And yet in the Losung for this New Year 2017 we hear a grandiose promise of God: He Himself removes this black heart and replaces it with a new heart; with us as the patients, He undertakes a lifesaving heart transplant. Let us pay close attention to what God promises here. He doesn’t say, “You must make an effort to purify your hearts”! He doesn’t say, “I’ll give you tips how to change your hearts”! He doesn’t say, “You have to take a decision for Me, and then I’ll give you a new heart”! On the contrary, God Himself sees quite clearly that we ourselves can do nothing to get a new heart and a new spirit; we can do zilch to cooperate in our own salvation.  He Himself really must do the whole thing for us, He must turn us into people who are open to Him and His Word, to Him and His love.

Yellow indeed, as a sign of God’s presence, as a sign of something completely new that God creates. A yellow new heart bestowed by God and suffused with His presence—what  a marvellous promise! And now it behoves us to look more closely at Frau Wilke-Müller’s artwork.

We see as it were rays that shine fom above into this heart and suffuse it: God places His new spirit in us and suffuses it with His own Spirit. Shades of blue surround the heart on the left side, a reminder of Holy Baptism in which God carried out this heart transplant upon us, in which God gave us a new heart and bestowed His Spirit upon us.

We see here how a Cross shines above the heart and reaches into it. The new heart is determined by the love that God Himself has proved to us by surrendering His own Son to the Cross.  Our heart only becomes luminously bright through the Cross, only through the forgiveness we receive by the Cross do our black guilt and failure retreat from the centre of our lives.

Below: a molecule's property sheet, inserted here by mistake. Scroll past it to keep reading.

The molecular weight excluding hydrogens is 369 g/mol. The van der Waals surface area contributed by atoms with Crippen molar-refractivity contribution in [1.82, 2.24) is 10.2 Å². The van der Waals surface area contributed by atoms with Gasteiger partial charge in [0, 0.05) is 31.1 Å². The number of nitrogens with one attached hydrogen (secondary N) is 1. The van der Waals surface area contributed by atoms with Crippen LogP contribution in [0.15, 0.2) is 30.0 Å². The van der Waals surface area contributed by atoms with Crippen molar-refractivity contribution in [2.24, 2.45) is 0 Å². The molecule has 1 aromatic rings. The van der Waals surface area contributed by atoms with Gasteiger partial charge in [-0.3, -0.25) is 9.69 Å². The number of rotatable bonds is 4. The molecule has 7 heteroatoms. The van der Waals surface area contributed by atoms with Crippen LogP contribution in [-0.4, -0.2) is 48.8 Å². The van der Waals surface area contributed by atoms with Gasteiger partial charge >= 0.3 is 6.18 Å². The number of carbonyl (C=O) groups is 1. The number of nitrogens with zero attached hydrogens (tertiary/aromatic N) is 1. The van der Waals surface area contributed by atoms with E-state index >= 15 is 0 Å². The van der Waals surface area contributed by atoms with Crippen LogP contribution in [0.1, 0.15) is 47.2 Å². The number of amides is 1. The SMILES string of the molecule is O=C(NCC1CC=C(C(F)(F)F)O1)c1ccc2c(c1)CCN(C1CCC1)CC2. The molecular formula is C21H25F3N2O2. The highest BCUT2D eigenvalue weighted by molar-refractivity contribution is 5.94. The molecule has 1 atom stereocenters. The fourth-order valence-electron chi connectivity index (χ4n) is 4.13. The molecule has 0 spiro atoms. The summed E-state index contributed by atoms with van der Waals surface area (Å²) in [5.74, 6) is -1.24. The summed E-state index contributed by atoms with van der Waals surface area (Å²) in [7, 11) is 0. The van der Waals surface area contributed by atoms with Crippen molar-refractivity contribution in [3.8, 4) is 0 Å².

In the centre of the heart we see an opened door. The One who has bestowed the new heart does not remain outside, but lives within us and makes our hearts His dwelling. No, we must not “let God into our hearts”. God already invites Himself inside and comes in. Shades of red dominate the right side of the picture, a reminder of the blood of Christ that washes us clean from our sin, the blood that we receive in the holy sacrament of the altar, the blood in which Christ takes up residenc e in us and continually nurtures and strengthens our new heart.

If we look closely, we see that the heart is formed by the two Tables of the Law, by the Tables of the Ten Commandments. What a marvellous image—as Christians we don’t need to adhere to thousands of discrete legal prescriptions. On the contrary, God’s will itself is written in our heart, when we have received this new heart. The way we follow God’s will is for God’s Spirit to move us, the Spirit who makes us God’s children, people whose hearts cling wholly to their Father and His Word.